​Preparing for an Aging Minnesota

An estimated 10,000 Baby Boomers turn 65 every day. This major demographic shift will create new challenges for older adults who want to maintain independence, for caregivers who need formal and informal support, and for employers facing potential workforce shortages.
Bailey Ortiz will be prepared.
Ortiz, a student at the University of Minnesota, volunteers at the Wilder Community Center for Aging. On Wednesdays and some Saturdays, Ortiz spends time with participants in the Center’s Adult Day Health Program for adults with memory loss or other disabilities. Working alongside staff members, she joins in conversation, games, songs and activities and helps with snacks and meals.
“It’s a lot of fun,” says Ortiz, who plans to pursue occupational therapy. “I have networked and made great connections, and I’ve been able to see that this is really what I want to do.”

Aging Affects Everyone

That’s just the experience that Grant Watkins, the Center’s volunteer coordinator, wants students to have as Community Engaged Learners. This initiative gives college students an opportunity to learn how to drive social and economic change to meet the needs and challenges of our rapidly aging population.
“No matter what career path students choose in the future, somehow that career path is going to be affected by the changing age demographics,” Watkins says. For students with an interest in aging-related careers—like Ortiz—volunteering can be a way to gain work experience. But even people who do not plan to work directly with older adults will feel the effects of the shift, such as by caring for family members in addition to full-time work.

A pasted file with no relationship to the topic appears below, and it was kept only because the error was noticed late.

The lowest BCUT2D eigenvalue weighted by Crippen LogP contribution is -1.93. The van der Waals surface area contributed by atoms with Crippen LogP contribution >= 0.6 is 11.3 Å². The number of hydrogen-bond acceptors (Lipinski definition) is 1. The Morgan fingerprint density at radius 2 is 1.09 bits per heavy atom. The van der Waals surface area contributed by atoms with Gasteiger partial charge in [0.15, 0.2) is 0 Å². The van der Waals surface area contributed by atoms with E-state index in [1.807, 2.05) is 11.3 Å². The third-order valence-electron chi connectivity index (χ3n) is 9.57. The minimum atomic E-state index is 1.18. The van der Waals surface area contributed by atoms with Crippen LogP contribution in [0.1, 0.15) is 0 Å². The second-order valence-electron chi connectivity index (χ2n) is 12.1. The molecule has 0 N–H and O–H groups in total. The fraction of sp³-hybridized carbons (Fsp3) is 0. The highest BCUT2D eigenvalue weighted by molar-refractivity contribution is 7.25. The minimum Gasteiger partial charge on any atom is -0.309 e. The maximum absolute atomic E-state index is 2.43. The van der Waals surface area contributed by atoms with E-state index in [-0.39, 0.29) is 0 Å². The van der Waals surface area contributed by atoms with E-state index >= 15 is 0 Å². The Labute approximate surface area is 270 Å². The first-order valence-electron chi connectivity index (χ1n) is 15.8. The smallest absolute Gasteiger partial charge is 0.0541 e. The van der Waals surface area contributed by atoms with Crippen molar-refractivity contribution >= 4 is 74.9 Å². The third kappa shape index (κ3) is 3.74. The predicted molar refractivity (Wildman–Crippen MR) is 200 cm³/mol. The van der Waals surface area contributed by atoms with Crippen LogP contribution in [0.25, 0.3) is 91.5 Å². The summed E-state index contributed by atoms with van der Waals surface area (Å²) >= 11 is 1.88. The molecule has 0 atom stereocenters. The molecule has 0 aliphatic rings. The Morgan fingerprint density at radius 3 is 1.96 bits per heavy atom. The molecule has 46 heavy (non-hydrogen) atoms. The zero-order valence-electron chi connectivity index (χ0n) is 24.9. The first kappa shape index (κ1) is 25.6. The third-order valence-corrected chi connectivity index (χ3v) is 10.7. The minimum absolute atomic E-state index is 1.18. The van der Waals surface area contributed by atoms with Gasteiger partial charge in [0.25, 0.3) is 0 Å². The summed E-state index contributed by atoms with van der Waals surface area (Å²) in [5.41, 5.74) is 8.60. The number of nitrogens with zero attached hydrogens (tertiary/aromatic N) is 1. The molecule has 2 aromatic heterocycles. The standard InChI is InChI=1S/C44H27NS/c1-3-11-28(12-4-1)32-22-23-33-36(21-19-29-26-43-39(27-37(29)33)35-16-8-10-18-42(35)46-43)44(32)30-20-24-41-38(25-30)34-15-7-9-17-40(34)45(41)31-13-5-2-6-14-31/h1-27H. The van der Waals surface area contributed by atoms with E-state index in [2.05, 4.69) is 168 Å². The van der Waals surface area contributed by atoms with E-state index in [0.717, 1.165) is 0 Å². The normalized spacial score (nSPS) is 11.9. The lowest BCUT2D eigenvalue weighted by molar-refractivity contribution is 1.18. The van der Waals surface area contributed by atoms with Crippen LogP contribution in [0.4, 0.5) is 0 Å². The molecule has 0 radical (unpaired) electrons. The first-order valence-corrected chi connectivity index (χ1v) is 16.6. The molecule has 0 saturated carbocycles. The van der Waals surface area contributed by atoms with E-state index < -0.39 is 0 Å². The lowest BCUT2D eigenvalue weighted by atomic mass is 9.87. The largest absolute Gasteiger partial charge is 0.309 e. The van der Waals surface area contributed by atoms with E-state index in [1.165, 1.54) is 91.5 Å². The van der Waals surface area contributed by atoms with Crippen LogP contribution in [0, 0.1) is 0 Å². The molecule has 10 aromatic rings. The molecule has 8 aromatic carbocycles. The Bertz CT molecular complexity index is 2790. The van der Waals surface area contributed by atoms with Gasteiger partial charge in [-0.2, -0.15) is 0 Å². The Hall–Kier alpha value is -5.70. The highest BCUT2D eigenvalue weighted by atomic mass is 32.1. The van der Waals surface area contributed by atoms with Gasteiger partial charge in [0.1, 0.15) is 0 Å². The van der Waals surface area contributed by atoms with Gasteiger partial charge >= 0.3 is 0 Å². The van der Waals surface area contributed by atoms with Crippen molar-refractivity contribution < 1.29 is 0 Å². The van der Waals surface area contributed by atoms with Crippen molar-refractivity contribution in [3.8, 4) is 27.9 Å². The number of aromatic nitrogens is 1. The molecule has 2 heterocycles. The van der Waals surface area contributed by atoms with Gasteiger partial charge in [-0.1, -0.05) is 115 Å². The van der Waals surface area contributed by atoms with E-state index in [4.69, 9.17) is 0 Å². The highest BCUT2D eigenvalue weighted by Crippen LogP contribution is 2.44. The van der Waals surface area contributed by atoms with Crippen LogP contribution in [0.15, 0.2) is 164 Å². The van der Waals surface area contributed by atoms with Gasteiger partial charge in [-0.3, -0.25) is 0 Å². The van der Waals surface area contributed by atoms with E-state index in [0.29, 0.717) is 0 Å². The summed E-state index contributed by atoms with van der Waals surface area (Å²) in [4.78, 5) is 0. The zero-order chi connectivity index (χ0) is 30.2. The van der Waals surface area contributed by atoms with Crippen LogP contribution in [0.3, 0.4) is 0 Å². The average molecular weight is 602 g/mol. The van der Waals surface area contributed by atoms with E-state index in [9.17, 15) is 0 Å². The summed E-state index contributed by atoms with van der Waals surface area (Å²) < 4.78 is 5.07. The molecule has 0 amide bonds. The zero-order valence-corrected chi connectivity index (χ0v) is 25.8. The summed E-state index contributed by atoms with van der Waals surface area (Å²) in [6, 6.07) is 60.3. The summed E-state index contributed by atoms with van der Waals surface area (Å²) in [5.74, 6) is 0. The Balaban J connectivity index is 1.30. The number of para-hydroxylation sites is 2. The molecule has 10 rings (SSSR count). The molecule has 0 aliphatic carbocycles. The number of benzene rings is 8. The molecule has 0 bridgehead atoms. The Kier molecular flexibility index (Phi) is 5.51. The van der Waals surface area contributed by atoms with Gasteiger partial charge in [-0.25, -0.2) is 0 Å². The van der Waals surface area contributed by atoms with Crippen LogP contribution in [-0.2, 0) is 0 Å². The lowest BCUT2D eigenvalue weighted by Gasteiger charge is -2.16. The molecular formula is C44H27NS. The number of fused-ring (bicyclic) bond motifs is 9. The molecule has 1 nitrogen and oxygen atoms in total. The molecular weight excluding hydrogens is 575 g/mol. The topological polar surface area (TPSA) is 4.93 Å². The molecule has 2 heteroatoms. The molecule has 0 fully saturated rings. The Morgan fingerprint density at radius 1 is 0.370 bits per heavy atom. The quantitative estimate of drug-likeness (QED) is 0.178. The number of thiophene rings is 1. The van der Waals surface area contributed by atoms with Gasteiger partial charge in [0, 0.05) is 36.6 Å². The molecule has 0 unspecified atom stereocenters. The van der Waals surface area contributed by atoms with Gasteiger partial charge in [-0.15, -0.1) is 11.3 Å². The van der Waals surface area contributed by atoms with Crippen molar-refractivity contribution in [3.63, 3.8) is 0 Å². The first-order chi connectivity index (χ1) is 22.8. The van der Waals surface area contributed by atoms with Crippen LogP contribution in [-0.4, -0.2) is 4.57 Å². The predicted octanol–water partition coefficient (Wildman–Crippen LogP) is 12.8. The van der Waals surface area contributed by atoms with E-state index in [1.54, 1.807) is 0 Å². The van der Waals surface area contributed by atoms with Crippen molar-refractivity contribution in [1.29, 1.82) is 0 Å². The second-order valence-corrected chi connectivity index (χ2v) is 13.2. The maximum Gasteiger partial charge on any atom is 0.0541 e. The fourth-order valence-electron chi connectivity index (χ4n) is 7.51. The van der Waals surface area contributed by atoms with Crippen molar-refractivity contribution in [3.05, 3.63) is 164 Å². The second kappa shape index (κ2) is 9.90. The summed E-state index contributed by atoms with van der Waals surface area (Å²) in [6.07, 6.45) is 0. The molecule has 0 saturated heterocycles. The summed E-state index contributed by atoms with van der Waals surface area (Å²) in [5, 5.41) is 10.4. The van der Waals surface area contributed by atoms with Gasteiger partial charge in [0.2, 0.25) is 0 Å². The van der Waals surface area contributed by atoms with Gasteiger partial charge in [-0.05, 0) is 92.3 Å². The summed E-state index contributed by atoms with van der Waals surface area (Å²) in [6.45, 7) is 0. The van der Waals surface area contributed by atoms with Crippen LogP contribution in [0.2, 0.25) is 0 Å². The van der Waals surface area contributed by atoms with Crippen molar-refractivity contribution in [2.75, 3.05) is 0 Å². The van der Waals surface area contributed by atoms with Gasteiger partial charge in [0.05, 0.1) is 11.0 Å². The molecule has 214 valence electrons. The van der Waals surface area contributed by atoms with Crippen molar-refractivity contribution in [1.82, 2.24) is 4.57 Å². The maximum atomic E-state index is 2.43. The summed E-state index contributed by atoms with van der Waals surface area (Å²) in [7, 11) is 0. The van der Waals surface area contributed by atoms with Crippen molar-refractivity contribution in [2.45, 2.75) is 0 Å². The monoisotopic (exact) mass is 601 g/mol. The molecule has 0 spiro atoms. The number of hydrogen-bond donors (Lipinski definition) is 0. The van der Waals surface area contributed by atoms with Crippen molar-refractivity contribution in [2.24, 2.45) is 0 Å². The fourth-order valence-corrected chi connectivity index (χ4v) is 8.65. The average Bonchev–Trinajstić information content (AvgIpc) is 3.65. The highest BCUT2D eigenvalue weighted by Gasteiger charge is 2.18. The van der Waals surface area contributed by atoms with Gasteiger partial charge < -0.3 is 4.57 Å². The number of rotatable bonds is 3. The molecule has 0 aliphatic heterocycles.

Bailey Ortiz sings along with an Adult Day Health participant.
A lot of young people aren’t aware of what’s happening with the changing age demographics,” Watkins says. “They need to prepare for it because it is going to impact everyone quite a bit.” In addition to a volunteer training that includes information about caregiving, dementia, nutrition, mental illness, elder abuse and other topics, Watkins asks Community Engaged Learners to use Minnesota Compass to become more familiar with demographic changes.
Bill Johnson, who owns an auto-remarketing business in Saint Paul and is finishing a degree at Metro State, became a Community Engaged Learner while taking a class that explored the effect of aging on society.
Johnson loved his time at the Center for Aging so much that he continued even after completing his course. “When you come here, people are kind, they are so loving,” he says, adding that he hopes to have this kind of environment available when he ages.

One-on-One Experience, Broad Impact

Community Engaged Learners get one-on-one experience interacting with participants at Adult Day Health, they learn about Minnesota’s aging population, and they make valuable contributions to the interactive, welcoming environment at the Center.
The individual interaction can help Adult Day Health participants stay active throughout the day, Watkins says. This can help alleviate the reversal of sleep patterns often experienced by people with dementia and give caregivers more rest, too. “That individual support that our participants are getting helps everybody, and it’s a great learning environment for the students,” Watkins says.
Just as important as the benefits for students and participants is a benefit for everyone. By creating awareness of the changing age demographics in Minnesota, community members will be better prepared to handle the social and economic impact of this change.

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Questions about Community Engaged Learning at the Wilder Community Center for Aging? Contact Grant Watkins at 651-280-2504.